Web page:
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posted 01-28-2018 03:58 AM     Click Here to See the Profile for ColinBurgess   Click Here to Email ColinBurgess     Edit/Delete Message   Reply w/Quote
Anyone taking bets on what photo appears on the cover?

Dave Shayler
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From: Halesowen, West Mids, UK
Registered: Dec 2009

posted 01-29-2018 01:43 AM     Click Here to See the Profile for Dave Shayler   Click Here to Email Dave Shayler     Edit/Delete Message   Reply w/Quote
Colin, do you think anyone would notice if I slipped in an early bet on this?

onesmallstep
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From: Staten Island, New York USA
Registered: Nov 2007

posted 01-29-2018 08:33 AM     Click Here to See the Profile for onesmallstep   Click Here to Email onesmallstep     Edit/Delete Message   Reply w/Quote
I know Gen. McDivitt has the inside track on which photo(s) could be featured on the cover.

Other than Apollo 8's Earthrise and Armstrong's frontal shot of Aldrin on the moon, his photos on Gemini 4 are probably one of the most recognizable and reproduced in the NASA archives.

cspg
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From: Geneva, Switzerland
Registered: May 2006

posted 02-17-2018 04:02 AM     Click Here to See the Profile for cspg   Click Here to Email cspg     Edit/Delete Message   Reply w/Quote
Cover photo via the Springer website:

Dave Shayler
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From: Halesowen, West Mids, UK
Registered: Dec 2009

posted 02-19-2018 01:16 AM     Click Here to See the Profile for Dave Shayler   Click Here to Email Dave Shayler     Edit/Delete Message   Reply w/Quote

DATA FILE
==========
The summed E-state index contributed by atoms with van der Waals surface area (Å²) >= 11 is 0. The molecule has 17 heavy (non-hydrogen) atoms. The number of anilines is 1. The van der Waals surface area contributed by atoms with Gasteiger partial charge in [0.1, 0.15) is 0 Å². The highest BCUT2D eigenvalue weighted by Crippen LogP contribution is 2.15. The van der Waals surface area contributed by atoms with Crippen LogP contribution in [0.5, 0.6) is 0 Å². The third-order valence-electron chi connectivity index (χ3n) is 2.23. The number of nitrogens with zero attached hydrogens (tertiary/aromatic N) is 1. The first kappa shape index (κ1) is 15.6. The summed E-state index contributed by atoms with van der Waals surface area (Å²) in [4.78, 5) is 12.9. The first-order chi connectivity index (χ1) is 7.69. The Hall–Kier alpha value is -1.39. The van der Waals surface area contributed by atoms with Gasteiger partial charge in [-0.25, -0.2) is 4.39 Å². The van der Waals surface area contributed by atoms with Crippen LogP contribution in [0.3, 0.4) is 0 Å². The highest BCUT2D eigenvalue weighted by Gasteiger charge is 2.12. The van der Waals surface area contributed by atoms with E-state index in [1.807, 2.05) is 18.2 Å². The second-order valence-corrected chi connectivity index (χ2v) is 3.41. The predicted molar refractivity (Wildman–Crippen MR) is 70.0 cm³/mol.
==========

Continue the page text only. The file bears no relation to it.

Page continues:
OK, did I win then? There was only one choice really... but there was a much wider shortlist considered.

Blackarrow
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From: Belfast, United Kingdom
Registered: Feb 2002

posted 02-19-2018 08:20 AM     Click Here to See the Profile for Blackarrow     Edit/Delete Message   Reply w/Quote
quote:
Originally posted by onesmallstep:
....Other than Apollo 8's Earthrise and Armstrong's frontal shot of Aldrin on the moon, his photos on Gemini 4 are probably one of the most recognizable and reproduced in the NASA archives.

Agreed, but to that list I would add the pictures of Bruce McCandless on his untethered EVA.

Dave Shayler
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From: Halesowen, West Mids, UK
Registered: Dec 2009

posted 05-12-2018 11:12 AM     Click Here to See the Profile for Dave Shayler   Click Here to Email Dave Shayler     Edit/Delete Message   Reply w/Quote
The draft for this title has been passed to the editor.

Philip
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Posts: 5713
From: Brussels, Belgium
Registered: Jan 2001

posted 05-13-2018 10:23 AM     Click Here to See the Profile for Philip   Click Here to Email Philip     Edit/Delete Message   Reply w/Quote
Curious to know if it will mention the fact that both White and McDivitt wore two Omega Speedmaster chronographs as can be seen in several photos...